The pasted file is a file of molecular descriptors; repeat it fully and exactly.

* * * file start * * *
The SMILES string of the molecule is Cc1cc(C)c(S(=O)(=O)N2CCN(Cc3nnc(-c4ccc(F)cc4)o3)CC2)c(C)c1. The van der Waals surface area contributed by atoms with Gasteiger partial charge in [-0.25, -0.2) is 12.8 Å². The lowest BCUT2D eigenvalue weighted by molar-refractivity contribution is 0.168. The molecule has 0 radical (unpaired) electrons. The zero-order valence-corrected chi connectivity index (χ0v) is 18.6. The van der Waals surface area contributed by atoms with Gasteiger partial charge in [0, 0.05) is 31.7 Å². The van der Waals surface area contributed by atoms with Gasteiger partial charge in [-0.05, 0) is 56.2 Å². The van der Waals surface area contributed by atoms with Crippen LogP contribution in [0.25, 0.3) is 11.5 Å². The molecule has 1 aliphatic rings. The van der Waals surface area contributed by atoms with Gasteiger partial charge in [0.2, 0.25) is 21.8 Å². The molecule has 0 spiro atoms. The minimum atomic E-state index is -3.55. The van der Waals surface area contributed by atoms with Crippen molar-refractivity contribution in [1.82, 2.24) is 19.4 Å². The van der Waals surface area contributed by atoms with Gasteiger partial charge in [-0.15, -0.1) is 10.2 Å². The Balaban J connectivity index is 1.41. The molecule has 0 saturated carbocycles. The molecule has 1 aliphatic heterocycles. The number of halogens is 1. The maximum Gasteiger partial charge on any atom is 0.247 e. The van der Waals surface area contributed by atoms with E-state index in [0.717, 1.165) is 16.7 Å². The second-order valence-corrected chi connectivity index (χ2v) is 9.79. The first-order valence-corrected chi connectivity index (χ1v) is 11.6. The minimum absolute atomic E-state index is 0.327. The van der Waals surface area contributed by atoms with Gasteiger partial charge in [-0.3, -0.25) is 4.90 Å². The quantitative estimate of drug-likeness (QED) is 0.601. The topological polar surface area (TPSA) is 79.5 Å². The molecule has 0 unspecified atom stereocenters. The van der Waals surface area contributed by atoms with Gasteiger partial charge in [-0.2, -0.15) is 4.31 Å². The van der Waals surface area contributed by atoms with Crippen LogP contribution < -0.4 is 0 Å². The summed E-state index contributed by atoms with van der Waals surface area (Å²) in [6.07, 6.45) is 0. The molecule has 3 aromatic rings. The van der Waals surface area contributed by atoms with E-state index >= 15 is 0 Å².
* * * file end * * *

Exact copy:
The SMILES string of the molecule is Cc1cc(C)c(S(=O)(=O)N2CCN(Cc3nnc(-c4ccc(F)cc4)o3)CC2)c(C)c1. The van der Waals surface area contributed by atoms with Gasteiger partial charge in [-0.25, -0.2) is 12.8 Å². The lowest BCUT2D eigenvalue weighted by molar-refractivity contribution is 0.168. The molecule has 0 radical (unpaired) electrons. The zero-order valence-corrected chi connectivity index (χ0v) is 18.6. The van der Waals surface area contributed by atoms with Gasteiger partial charge in [0, 0.05) is 31.7 Å². The van der Waals surface area contributed by atoms with Gasteiger partial charge in [-0.05, 0) is 56.2 Å². The van der Waals surface area contributed by atoms with Crippen LogP contribution in [0.25, 0.3) is 11.5 Å². The molecule has 1 aliphatic rings. The van der Waals surface area contributed by atoms with Gasteiger partial charge in [0.2, 0.25) is 21.8 Å². The molecule has 0 spiro atoms. The minimum atomic E-state index is -3.55. The van der Waals surface area contributed by atoms with Crippen molar-refractivity contribution in [1.82, 2.24) is 19.4 Å². The van der Waals surface area contributed by atoms with Gasteiger partial charge in [-0.15, -0.1) is 10.2 Å². The Balaban J connectivity index is 1.41. The molecule has 0 saturated carbocycles. The molecule has 1 aliphatic heterocycles. The number of halogens is 1. The maximum Gasteiger partial charge on any atom is 0.247 e. The van der Waals surface area contributed by atoms with E-state index in [0.717, 1.165) is 16.7 Å². The second-order valence-corrected chi connectivity index (χ2v) is 9.79. The first-order valence-corrected chi connectivity index (χ1v) is 11.6. The minimum absolute atomic E-state index is 0.327. The van der Waals surface area contributed by atoms with Gasteiger partial charge in [-0.3, -0.25) is 4.90 Å². The quantitative estimate of drug-likeness (QED) is 0.601. The topological polar surface area (TPSA) is 79.5 Å². The molecule has 0 unspecified atom stereocenters. The van der Waals surface area contributed by atoms with Gasteiger partial charge in [-0.2, -0.15) is 4.31 Å². The van der Waals surface area contributed by atoms with Crippen LogP contribution < -0.4 is 0 Å². The summed E-state index contributed by atoms with van der Waals surface area (Å²) in [6.07, 6.45) is 0. The molecule has 3 aromatic rings. The van der Waals surface area contributed by atoms with E-state index >= 15 is 0 Å².